• Engraving of 'Pimbloy' believed to be of Pemulwuy by Samuel John Neele (State Library of Victoria)Source: State Library of Victoria
One of Australia’s most feared but largely unknown resistance fighters, Pemulwuy, could soon have his legacy taught in schools throughout New South Wales.
Ryan Liddle

21 Jul 2016 - 11:35 AM  UPDATED 21 Jul 2016 - 12:39 PM

Major new changes to the HSC syllabus will see NSW students being taught more about indigenous role models and culture.

The new history electives will study people who changed Australia, including Aboriginal activists such as Pemulwuy,  Faith Bandler, Eddie Mabo, and Charlie Perkins.

Pemulwuy fought against British colonialists at the onset of European settlement, with the landing of the First Fleet in Botany back in 1788.

A member of the Eora people of the greater Sydney area, Pemulwuy waged a 12 -ear resistance against the British occupation, countering their superior numbers and firepower with guerrilla style tactics.

The governor at the time, Sir Arthur Phillip, launched several military expeditions with marines ordered into surrounding bushland to find Pemulwuy.

But Pemulwuy became a legend for uniting neighbouring clans such as Dharug and Tharawal to join his fight against the British. Together they raided many early settlements, from Parramatta to the Hawkesbury River, often burning crops and killing livestock.

After eventually being shot and killed in 1802 Pemulwuy’s remains were taken to England. Despite calls from Sydney’s Aboriginal community, his remains have not been located nor repatriated.

Rich history such as this will soon feature in the HSC. Students will also be taught more about Asia, feminism and the environment under the sweeping reforms to the English and history curriculums, released by the NSW Board of Studies.


Aboriginal languages absent in senior high schools
Less than a dozen year 12 students across Australia are studying an Aboriginal language subject as part of their final year of schooling, with several states having no schools that run traditional language classes at a senior secondary level.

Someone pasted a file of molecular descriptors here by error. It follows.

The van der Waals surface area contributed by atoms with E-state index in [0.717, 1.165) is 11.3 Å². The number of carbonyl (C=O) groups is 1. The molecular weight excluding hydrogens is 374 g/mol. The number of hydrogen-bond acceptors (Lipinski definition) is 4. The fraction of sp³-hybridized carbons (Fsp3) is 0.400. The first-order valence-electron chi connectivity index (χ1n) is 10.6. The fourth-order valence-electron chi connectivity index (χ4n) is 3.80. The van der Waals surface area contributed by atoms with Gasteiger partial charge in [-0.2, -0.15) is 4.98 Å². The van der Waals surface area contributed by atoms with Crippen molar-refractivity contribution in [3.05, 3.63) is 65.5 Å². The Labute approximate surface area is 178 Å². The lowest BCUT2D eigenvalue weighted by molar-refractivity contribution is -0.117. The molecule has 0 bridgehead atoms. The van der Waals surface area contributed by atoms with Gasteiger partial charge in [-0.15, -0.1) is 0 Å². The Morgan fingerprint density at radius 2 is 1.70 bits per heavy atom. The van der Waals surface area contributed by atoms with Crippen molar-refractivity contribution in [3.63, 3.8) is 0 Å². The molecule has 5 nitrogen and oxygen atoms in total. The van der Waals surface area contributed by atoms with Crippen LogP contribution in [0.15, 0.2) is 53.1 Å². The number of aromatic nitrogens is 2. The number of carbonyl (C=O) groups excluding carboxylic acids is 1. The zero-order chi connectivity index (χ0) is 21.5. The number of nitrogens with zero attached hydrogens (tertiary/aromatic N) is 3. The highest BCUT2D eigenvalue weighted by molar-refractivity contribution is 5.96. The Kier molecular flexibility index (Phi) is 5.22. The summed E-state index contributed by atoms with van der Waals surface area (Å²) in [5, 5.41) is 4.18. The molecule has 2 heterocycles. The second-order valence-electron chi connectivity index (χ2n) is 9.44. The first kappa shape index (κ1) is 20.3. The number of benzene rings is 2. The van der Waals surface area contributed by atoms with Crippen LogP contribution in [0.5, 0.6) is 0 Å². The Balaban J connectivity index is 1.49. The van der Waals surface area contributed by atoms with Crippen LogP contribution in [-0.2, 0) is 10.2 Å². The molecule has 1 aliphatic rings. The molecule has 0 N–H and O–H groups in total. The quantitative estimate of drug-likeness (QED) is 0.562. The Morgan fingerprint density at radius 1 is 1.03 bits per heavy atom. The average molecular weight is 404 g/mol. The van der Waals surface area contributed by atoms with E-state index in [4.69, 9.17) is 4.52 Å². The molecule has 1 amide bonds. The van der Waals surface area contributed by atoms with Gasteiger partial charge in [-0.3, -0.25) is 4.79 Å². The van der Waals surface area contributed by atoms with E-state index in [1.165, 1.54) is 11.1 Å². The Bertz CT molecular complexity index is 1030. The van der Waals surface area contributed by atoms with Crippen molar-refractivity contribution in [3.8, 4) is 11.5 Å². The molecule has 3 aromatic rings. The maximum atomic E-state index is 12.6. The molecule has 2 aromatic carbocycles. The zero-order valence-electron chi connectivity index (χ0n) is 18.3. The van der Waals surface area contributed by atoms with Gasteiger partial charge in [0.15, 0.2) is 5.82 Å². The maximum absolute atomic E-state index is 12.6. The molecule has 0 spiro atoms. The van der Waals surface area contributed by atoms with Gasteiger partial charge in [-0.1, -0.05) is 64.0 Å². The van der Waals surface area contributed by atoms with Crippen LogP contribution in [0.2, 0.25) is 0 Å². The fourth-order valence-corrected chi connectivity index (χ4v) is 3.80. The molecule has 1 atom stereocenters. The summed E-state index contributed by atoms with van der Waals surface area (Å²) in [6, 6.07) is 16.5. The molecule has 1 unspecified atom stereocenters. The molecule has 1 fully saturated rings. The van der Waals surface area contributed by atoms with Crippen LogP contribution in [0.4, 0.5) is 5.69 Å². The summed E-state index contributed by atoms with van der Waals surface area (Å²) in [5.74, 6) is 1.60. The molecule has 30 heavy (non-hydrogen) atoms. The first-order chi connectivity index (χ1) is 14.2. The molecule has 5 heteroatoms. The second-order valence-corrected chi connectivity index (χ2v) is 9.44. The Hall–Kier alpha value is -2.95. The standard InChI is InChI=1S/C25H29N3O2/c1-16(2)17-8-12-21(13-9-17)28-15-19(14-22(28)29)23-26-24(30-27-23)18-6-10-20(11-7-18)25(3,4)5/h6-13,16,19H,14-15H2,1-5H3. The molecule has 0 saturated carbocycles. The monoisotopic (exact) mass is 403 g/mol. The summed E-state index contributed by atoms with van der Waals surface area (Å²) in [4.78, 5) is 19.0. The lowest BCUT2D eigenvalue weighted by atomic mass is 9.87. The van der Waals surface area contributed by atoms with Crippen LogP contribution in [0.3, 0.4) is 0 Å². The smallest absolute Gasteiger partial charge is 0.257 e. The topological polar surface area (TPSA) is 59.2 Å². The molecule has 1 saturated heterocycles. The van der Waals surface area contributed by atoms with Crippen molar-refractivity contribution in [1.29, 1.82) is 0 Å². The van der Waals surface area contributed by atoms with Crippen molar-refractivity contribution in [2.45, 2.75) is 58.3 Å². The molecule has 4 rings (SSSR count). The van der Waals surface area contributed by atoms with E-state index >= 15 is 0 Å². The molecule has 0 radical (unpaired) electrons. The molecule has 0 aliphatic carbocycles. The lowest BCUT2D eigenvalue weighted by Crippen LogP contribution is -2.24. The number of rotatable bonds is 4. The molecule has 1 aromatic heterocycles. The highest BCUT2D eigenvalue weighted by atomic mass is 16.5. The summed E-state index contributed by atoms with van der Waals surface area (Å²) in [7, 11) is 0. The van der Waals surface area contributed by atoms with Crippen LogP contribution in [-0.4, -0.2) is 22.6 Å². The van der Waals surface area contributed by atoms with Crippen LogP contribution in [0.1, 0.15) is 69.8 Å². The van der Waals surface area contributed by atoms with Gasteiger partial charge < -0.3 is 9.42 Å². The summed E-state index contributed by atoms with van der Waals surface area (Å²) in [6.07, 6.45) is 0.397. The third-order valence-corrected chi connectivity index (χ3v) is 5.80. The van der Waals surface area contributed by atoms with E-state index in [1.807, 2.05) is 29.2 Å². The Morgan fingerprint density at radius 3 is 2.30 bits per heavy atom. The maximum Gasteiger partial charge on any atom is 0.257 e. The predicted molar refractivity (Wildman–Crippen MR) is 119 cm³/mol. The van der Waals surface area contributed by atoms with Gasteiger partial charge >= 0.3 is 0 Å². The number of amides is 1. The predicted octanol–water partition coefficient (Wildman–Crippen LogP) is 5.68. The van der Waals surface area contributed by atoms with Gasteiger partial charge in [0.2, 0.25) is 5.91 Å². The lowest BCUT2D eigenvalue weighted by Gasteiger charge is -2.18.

Board of Studies, Teaching and Educational Standards President Tom Alegounarias, announcing the changes to 17 draft English, Mathematics, History and Science syllabuses for Years 11 and 12, said the board “recognises the need for students to have opportunities for a richer engagement in the subjects they choose for their senior years of school.

 "Increasing content depth also supports more analytical assessment enabling us to also redesign High School Certificate (HSC) exam questions."

The draft syllabus states: "Aboriginal and Torres Strait Islander histories and cultures includes the study of ideas that have influenced movements for change, the progress towards recognition and equality for Aboriginal and Torres Strait Islander peoples, and the focus of continued efforts.

"In the study of Modern History this understanding is deepened through the study of other indigenous peoples and through the exploration of their interaction with others."

It says teachers will be encouraged to consider involving local Aboriginal communities when designing their courses.

A mandatory writing unit focusing on grammar, spelling and punctuation will be included across all the English courses, while a study of statistics will be included in all maths courses.

The new courses will be released next year to give teachers a chance to familiarise themselves and the content will be taught first to Year 11 students in 2018.


Comment: Why Indigenous knowledge has a place in the school science curriculum
Is Indigenous knowledge important in education? Can it be discussed in the formal science curriculum?